Sir John Bourn, Head of the National Audit Office, told Parliament today that the Ministry of Defence has made considerable progress in developing new approaches to the management of its Research and Technology (R&T) programme to deliver better outcomes for Defence, but the Department could do more to get the full benefit from the money it spends.Jump to downloads
Defence capability is critically dependent on the effective exploitation of advances in technology, as emphasised in the recent Defence White Paper. The Department procures advice on potential new technologies and in some cases funds such technology development directly through its £450 million R&T Programme. Funding has, however, reduced by 30 per cent since the mid 1990’s.
There have been important developments in the Department’s approach to Research and Technology recently. In July 2001 its former in-house supplier, the Defence Evaluation and Research Agency, was split into QinetiQ, with the aim of eventual privatisation, and the Defence Science and Technology Laboratory (Dstl), which will remain as the Department’s in-house supplier. In line with these changes, the Department has re-organised its internal structures and processes to improve the delivery of research programmes. The Department has used this opportunity to introduce an output-management approach.
Sir John’s report identifies that the Department has more to do in deciding funding priorities and planning its research programme. The Department should update its existing strategy to clearly identify its technology priorities, ensure that the levels of strategy are consistent, and communicate its strategy to stakeholders.
Historically, the Department has lacked a coherent way of identifying and measuring the benefits of research programmes. Sir John’s report recognises that measuring research outputs and outcomes is difficult because of the wide variety of outputs and the long-timescales involved. However, the Department should put in place performance measures suggested by the National Audit Office to track whether the aims of its new approach are being achieved and measure longer term outcomes.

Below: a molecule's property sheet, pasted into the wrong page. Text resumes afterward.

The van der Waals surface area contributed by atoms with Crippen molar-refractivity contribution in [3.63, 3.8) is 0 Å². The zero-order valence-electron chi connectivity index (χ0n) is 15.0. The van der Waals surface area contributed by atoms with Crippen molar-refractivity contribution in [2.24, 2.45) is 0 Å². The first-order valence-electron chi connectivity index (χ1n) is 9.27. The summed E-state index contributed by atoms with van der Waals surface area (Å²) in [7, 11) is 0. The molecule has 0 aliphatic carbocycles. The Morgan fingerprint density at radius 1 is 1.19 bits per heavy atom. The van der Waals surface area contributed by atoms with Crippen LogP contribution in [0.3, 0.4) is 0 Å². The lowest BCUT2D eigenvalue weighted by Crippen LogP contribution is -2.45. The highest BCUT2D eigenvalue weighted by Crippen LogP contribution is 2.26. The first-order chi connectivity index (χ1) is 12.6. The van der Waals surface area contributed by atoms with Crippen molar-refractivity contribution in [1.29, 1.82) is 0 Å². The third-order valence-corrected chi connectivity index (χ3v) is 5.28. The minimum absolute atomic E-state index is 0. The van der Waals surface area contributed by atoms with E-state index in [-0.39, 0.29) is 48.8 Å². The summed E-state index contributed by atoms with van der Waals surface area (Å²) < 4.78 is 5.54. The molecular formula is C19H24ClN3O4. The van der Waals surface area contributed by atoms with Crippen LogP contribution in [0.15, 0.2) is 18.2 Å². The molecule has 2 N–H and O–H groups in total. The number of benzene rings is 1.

The Department is introducing new structures and processes for managing R&T. These should deliver a more focused and responsive research programme. The Department also plans, by 2009/10, to compete over 60 per cent of its R&T programme.
Sir John’s report identifies that progress against targets for introducing competition is good, and there is evidence that competition is improving bid quality. Competition targets will, however, place a further strain on staffing, and the Department should clarify Dstl’s role in supporting the Organisation, and then revisit its recruitment and retention strategy.
“Pull-through” of technology into the Defence Equipment Programme is an important measure of success. Sir John’s report identifies that evidence for pull-through is scarce, though the Department has several actions to improve performance. It is encouraging exploitation by giving Intellectual Property Rights to researchers in industry or academia, and providing incentives to them to incorporate new technology. Exploitation could be improved if the Department rationalised its arrangements for demonstration work, and tackled the funding “valley” between the research and equipment budgets.
"Defence capability is critically dependent on exploiting advances in technology. There have been major changes in the way that the Department procures its £450 million Research and Technology programme. These changes should deliver better outcomes for Defence in the long-term. In the short-term, the Department needs to clearly identify and communicate its funding priorities; ensure that it recruits the expertise needed to deliver its programme; introduce measures to gauge if the aims of its new approach are being achieved; and ensure that the results of its research are put to fullest use."Sir John Bourn
- ISBN: 102927529 [Buy a hard copy of this report]
- HC: 360 2003-2004